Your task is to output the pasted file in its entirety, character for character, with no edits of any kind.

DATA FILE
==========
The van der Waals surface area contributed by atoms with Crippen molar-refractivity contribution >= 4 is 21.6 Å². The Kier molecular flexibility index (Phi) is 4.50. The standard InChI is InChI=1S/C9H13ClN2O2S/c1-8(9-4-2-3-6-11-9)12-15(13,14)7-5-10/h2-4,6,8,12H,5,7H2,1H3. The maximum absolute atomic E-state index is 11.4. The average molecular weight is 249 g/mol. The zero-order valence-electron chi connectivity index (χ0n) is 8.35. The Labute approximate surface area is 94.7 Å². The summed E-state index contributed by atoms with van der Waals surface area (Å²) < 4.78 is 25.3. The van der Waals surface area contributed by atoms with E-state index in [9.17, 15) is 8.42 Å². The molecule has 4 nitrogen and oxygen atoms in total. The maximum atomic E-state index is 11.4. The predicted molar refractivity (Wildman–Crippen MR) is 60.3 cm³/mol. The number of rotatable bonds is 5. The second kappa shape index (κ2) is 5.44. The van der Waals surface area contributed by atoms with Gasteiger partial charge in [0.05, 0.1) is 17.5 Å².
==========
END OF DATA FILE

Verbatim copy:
The van der Waals surface area contributed by atoms with Crippen molar-refractivity contribution >= 4 is 21.6 Å². The Kier molecular flexibility index (Phi) is 4.50. The standard InChI is InChI=1S/C9H13ClN2O2S/c1-8(9-4-2-3-6-11-9)12-15(13,14)7-5-10/h2-4,6,8,12H,5,7H2,1H3. The maximum absolute atomic E-state index is 11.4. The average molecular weight is 249 g/mol. The zero-order valence-electron chi connectivity index (χ0n) is 8.35. The Labute approximate surface area is 94.7 Å². The summed E-state index contributed by atoms with van der Waals surface area (Å²) < 4.78 is 25.3. The van der Waals surface area contributed by atoms with E-state index in [9.17, 15) is 8.42 Å². The molecule has 4 nitrogen and oxygen atoms in total. The maximum atomic E-state index is 11.4. The predicted molar refractivity (Wildman–Crippen MR) is 60.3 cm³/mol. The number of rotatable bonds is 5. The second kappa shape index (κ2) is 5.44. The van der Waals surface area contributed by atoms with Gasteiger partial charge in [0.05, 0.1) is 17.5 Å².